There are those who've been, and those who haven't. And there are those who wouldn't miss it for anything. The journey to EAA AirVenture at Wittman Field in Oshkosh, Wisconsin, has been compared to the annual Hajj to Mecca. And for aviation zealots ranging from weekend ultralight aficionados to military or airline pilots, there is a full menu of soul-fulfilling food for thought and action everywhere you turn.
There are many ways to get there -- some have said that the grounds of Camp Scholler boast more net worth in RVs than is found on the flight line. But arriving in your own aircraft is the capper to the experience, and it's a lot less crazy an experience than many people seem to imagine. Don't be intimidated by the 32-page notam. The basics you really need to understand are pretty straightforward.
Some tips: I always plan to stop at an airport within about 50 miles, but well outside the OSH beehive on my way in. It gives me a chance to fill my airplane's tanks, relieve my own, and take a mental break before launching on the final, most complex leg.
The notam defines the details, but the gist is that Ripon, a small town to the southwest of Oshkosh, is the rallying point. You set yourself up to arrive at Ripon at the appropriate altitude and airspeed for your aircraft. I've found it's no more difficult to fall into line than it is at a moderately busy non-tower airport's traffic pattern. Maintain your spacing from the aircraft in front of you, and sneak an occasional glance at your six to make sure the pilot behind you is doing the same.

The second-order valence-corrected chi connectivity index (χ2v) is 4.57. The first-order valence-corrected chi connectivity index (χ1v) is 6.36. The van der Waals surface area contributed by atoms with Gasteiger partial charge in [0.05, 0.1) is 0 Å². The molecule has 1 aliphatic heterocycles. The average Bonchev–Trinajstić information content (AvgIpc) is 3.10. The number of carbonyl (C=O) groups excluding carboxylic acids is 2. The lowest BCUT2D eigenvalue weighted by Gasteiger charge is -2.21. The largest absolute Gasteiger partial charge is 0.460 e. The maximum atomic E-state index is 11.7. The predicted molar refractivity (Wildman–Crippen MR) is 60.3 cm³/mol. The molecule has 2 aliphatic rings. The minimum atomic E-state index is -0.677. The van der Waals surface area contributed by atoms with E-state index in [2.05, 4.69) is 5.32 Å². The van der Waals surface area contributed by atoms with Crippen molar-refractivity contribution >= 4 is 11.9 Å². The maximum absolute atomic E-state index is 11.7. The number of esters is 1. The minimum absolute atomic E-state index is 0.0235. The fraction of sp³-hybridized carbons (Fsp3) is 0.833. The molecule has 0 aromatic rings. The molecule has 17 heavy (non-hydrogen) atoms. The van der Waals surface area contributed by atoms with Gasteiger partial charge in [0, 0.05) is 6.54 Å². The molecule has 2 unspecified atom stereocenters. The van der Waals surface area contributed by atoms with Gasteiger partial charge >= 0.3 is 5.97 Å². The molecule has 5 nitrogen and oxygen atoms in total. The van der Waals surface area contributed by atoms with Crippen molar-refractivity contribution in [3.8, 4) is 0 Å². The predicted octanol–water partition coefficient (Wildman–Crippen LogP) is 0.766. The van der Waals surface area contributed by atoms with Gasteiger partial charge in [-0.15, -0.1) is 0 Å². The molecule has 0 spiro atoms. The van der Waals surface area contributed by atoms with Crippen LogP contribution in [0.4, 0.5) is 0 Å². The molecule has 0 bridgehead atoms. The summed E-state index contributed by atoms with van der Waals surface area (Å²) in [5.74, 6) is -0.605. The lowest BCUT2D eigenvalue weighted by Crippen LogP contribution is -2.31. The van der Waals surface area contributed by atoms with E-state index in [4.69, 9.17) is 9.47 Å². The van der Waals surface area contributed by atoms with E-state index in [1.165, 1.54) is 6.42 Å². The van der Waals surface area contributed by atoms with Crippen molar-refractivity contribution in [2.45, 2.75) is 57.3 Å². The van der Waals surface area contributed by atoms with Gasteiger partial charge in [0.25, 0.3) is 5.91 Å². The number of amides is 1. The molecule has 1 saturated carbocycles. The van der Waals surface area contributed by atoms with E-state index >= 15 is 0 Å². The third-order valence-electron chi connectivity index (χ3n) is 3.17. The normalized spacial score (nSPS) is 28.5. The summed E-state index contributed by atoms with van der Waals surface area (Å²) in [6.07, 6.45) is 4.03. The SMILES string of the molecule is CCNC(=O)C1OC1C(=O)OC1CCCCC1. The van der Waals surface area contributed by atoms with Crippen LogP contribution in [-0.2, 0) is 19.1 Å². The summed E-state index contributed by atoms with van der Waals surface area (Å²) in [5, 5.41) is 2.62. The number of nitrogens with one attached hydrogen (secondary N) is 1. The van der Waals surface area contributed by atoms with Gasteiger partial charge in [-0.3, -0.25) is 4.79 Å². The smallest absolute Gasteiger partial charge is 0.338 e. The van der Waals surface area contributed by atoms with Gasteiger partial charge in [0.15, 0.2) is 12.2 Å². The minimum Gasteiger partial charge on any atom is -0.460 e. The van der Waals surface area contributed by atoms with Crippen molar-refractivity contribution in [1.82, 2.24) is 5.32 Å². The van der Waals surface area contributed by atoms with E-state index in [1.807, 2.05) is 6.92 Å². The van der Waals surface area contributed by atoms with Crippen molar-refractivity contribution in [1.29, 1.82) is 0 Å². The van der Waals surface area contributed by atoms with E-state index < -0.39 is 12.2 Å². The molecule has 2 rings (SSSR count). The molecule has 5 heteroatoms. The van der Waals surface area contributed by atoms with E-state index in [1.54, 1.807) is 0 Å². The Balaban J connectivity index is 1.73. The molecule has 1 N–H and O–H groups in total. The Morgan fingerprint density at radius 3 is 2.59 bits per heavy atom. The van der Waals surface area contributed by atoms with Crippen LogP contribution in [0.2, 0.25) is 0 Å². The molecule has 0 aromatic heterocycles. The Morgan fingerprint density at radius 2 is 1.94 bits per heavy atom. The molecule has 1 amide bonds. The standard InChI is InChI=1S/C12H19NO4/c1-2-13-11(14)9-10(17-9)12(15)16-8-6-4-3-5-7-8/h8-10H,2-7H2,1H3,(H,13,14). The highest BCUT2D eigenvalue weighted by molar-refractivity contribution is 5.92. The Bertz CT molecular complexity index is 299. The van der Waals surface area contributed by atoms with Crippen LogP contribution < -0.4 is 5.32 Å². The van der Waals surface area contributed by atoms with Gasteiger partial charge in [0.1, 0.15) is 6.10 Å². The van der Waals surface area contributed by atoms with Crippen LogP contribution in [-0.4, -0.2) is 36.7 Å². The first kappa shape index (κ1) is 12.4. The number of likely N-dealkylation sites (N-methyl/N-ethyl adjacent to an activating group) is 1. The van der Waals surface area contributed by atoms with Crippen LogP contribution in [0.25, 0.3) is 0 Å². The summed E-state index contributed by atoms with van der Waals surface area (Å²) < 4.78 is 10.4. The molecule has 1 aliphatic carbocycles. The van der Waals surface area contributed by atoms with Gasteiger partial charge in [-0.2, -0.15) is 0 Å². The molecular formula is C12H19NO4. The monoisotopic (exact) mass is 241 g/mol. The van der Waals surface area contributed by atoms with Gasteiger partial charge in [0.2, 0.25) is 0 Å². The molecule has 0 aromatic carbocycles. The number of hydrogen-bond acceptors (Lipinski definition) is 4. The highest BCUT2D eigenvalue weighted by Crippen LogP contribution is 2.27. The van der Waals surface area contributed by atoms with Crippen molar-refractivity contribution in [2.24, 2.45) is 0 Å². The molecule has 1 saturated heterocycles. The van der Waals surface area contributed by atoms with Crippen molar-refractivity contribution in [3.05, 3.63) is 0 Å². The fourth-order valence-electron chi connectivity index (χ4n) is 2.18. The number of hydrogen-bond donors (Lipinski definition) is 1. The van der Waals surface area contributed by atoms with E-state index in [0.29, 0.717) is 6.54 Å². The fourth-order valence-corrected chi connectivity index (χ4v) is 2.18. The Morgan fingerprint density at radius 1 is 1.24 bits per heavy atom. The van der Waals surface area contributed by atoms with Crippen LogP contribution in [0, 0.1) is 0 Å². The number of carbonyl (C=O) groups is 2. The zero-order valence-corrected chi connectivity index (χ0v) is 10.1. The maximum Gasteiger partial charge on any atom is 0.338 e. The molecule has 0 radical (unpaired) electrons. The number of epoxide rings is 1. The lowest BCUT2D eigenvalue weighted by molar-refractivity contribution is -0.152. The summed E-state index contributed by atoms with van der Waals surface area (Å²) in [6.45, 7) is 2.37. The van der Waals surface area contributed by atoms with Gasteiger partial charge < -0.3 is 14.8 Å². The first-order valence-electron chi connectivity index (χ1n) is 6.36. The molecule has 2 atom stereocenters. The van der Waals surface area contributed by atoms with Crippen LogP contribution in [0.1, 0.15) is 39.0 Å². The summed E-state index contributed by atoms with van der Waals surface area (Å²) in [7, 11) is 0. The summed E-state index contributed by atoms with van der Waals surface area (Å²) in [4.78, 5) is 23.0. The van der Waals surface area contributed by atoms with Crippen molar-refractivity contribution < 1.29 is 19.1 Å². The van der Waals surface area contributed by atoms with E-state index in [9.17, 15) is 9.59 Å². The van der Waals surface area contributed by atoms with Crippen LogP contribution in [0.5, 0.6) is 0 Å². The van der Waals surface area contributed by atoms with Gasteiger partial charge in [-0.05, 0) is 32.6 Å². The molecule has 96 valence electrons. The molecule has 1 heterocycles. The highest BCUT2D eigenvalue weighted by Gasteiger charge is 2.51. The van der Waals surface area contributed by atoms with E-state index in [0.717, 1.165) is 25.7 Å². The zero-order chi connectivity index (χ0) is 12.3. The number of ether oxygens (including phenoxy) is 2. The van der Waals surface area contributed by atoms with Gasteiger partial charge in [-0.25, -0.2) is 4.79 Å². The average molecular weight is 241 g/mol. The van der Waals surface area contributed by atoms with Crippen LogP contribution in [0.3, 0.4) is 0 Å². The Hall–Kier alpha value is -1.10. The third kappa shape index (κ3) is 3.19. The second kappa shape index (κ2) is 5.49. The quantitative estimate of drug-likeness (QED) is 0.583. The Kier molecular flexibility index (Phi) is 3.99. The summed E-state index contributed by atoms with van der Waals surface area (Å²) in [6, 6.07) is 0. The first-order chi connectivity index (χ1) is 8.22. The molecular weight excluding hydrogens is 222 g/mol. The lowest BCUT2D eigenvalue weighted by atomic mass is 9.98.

As you approach the Fisk reporting point, you'll hear the staccato of the controller as he or she calls out the traffic ahead of you and asks for a wing-waggle. It might be "red and white Mooney" or "low-wing experimental" but when you hear them make contact, you're naturally primed to be next. Listen for your assigned runway and you'll probably have the correct frequency in your standby window. So far, so good.
As you get in close to Wittman Field, it does get pretty exciting, but as long as you're keeping your spacing with the aircraft ahead, and watching out for anyone doing anything dumb, it really is a pretty orderly sequence. Much has been made of the dynamic of landing three aircraft on one runway at a time -- and it sure sounds dangerous. But in practice, there isn't really any trick to landing short, medium or long for most GA airplanes. And if there is a warbird or jet in the mix, the controllers will adjust their sequence accordingly. Speaking of controllers, one reason why this works so well is the FAA has the All-Star team on duty -- and plenty of them. There are so many sets of well-trained eyes watching every nook and cranny of the airspace, not much can slip by unnoticed.
But don't let that intimidate you, either. Bounced landings and minor gaffes are taken in stride -- even expected. There is enough margin for error built in that the worst most pilots can expect is some subtle chiding on the frequency.
So if you've always wanted to fly into Oshkosh, take the time to read through the notam in detail, make sure you're well fueled and not in any hurry, and enjoy the experience. When you turn off the runway and taxi past the gathered throng of fellow devotees, your biggest worry could be that oversize smile you can't seem to wipe off your face.
Call to action: If you have any tips of your own you'd like to share, or have any questions about flying technique you'd like answered, send me a note at email@example.com. We'd love to hear from you.